• Salary concerns: would guest faculty be paid by their home institution or the host institution? What salary would they receive? Some working in China are apparently receiving generous expat packages that they might be reluctant to part with.

    • We also discussed the teaching load of visiting faculty, and tentatively agreed that (1) these exchanges should not be substitutes for sabbatical and instead should be teaching-focused, but that (2) visiting faculty should likely get some break in the conventional teaching load to allow them to adjust and participate fully in campus life.

  • We also discussed the possibility of different faculty exchange models, including some institutions (particularly those with the means to cover a potentially-senior visiting faculty member’s salary) potentially hiring / buying out PALAC faculty members from other institutions for a semester or a year.

    • This would not be an exchange and would likely mean, most commonly, faculty from tuition-dependent schools traveling to schools with greater means.

    • We also discussed the internationalization benefits of broadening faculty experiences of Asia and the world, and how that would help their home institutions if less directly than participating in 1:1 exchanges.

  • Toward the end of our session, the prospect of COILs and student-focused cultural exchanges came up. Thomas suggested that, because Hong Kong Baptist has a lot of experience in such activities, that we should wait to explore that field until they can be part of the conversation.

Next steps for Implementation of the PALAC Alliance

(1) Alliance governance and procedures

We will develop more specific arrangements for coordinating our efforts and beginning to implement our projects. For this a clearly described mechanism for advancing proposals and projects, and seeking external funding will need to be developed. Specific steps related to this area include the following:

  • Discussion of the nature of the consortium and drafting of a mission statement

  • Clarification of areas where we can share experiences and provide mutual support

  • Establishment of a governance and participation structure (charter, bylaws)

  • Identify the level of support (financial, administrative, etc.) available

  • Plan for projects and their implementation

(2) Specific projects

As we begin to launch PALAC in the coming year, there are many specific projects that would benefit from our PALAC collaborations. Some, such as the Hackathon and shared online courses, could be done completely remotely using technology. Leveraging our knowledge of these technologies that was developed during the COVID period could be a great mechanism for strengthening the alliance. We also discussed the benefits of in-person interactions, and decided that these types of interpersonal interactions between students and between faculty are essential for advancing our intercultural understanding and building our PALAC community. The specific projects in both categories are listed below:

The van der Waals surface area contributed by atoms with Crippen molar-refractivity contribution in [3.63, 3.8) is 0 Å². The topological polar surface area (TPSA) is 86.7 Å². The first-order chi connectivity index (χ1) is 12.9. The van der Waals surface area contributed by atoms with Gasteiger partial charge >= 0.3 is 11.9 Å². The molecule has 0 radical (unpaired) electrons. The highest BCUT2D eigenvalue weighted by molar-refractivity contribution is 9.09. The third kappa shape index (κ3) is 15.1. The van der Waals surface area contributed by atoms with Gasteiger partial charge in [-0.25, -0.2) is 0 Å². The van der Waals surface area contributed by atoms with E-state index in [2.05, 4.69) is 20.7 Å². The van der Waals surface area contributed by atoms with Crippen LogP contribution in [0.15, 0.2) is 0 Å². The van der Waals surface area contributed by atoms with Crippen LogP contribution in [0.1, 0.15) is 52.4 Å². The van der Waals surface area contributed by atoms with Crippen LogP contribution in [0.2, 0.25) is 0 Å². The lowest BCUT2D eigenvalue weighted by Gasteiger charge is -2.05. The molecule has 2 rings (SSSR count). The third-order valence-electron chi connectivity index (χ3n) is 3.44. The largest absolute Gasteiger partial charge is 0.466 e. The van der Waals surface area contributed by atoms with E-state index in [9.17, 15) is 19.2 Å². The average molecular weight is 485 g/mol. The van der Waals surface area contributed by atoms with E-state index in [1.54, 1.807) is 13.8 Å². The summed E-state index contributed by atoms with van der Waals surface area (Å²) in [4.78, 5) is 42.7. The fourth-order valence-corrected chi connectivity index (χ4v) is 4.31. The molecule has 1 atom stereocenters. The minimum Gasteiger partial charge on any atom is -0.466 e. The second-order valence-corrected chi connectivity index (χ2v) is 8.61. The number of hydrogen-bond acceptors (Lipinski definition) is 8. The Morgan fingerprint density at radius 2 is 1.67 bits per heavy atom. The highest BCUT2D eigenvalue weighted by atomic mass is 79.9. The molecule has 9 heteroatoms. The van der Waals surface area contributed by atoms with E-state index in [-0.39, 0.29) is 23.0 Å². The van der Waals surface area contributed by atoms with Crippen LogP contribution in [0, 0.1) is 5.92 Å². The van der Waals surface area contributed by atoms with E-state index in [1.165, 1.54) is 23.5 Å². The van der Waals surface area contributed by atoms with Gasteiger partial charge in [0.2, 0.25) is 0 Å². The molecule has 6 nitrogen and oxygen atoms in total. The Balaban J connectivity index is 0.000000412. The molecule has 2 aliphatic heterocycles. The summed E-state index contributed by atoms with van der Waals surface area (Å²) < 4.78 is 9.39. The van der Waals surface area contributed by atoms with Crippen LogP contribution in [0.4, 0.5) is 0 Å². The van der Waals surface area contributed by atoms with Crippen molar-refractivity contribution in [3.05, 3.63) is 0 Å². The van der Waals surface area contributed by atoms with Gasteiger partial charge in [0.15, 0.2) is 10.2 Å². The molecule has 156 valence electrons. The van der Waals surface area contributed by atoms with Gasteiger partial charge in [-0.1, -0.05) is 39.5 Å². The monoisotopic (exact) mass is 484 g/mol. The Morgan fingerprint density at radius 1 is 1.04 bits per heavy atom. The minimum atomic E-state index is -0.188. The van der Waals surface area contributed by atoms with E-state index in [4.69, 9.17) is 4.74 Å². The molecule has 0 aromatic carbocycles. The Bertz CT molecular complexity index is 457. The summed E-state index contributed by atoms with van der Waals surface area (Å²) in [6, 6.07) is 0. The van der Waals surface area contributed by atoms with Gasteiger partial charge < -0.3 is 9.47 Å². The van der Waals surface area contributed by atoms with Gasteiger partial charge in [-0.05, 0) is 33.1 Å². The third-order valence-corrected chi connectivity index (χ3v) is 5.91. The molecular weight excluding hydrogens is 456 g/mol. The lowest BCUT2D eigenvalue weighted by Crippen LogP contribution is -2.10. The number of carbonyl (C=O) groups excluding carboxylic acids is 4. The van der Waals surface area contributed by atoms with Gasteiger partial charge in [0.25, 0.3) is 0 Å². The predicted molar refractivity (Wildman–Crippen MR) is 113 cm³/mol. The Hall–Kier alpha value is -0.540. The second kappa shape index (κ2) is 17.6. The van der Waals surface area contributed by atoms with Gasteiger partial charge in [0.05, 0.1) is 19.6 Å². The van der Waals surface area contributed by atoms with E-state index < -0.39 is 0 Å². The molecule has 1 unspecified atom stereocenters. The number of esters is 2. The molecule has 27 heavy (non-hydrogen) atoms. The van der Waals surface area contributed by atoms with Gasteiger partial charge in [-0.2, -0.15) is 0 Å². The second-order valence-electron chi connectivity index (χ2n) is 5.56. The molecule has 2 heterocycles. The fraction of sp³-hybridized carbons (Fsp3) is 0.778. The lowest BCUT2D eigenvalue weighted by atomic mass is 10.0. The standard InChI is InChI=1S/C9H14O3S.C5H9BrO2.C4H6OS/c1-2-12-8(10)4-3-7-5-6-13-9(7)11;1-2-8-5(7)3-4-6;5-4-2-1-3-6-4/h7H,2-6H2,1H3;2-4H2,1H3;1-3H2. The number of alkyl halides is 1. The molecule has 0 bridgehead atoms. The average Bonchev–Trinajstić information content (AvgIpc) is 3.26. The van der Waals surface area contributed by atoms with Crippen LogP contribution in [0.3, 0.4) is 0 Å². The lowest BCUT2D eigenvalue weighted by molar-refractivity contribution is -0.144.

Collaborative instruction

  • Hackathon bringing students together across PALAC to work on topics of mutual interest, perhaps related to SDGs.

  • Collaborative Online International Learning (COIL) courses for exchange (could include both synchronous and asynchronous coordinated courses).

  • Collaborative offerings for Summer courses among PALAC institutions (could be a mix of in-person and virtual experiences).


  • Faculty exchanges for short-term teaching and for sabbatical

  • Coordinated efforts within PALAC administration for sharing experiences and solutions

  • Student exchange programs for experiential learning in Jan. term and short immersions as well as semesters

Research collaboration

  • Coordinated development of case studies of environmental changes in our regions with impacts on marginalized communities

PALAC meeting Attendees

In-Person Attendees:

NameInstitutionTitleEmail Address
Gareth BarkinUniversity of Puget SoundProfessor of
Laura BehlingUniversity of Puget
George BusenbergSoka University of AmericaAssociate Professor of Environmental Management and
Anne DwyerPomona CollegeAssociate Dean (International Initiatives)
George IwamaQuest University
Junyi LiuSoka University of AmericaPhD, Associate Professor of
Yu LuoUniversity of Puget SoundAssistant Professor of Anthropology and Contemporary China
Scott MacEachernDuke Kunshan UniversityVice Chancellor for Academic Affairsscott.maceachern
Kevin W. MoncriefSoka University of AmericaVice President of Mission
William ParsonsDuke Kunshan UniversityAssociate Dean of Undergraduate Curricular
Bryan PenpraseSoka University of AmericaVice President for Sponsored Research and External Academic
Anne PearceSoka University of AmericaAssociate Professor of Studio Art; Director of Creative Arts
Thomas SchneiderUniversity of British ColumbiaExecutive Director,
John SextonNew York UniversityPresident
Sandrine SimeonSoka University of AmericaAssistant Professor of French Language and Culture; Director of the Language and Culture
G. Gabrielle StarrPomona
Jonathan StockdaleUniversity of Puget SoundProfessor, Religion, Spirituality and
Linh TranFulbright University VietnamActing Dean of Undergraduate
Jeff WarrenQuest University CanadaVice President
Michael WeinerSoka University of AmericaVice President for Academic

Online Attendees:

NameInstitutionTitleEmail Address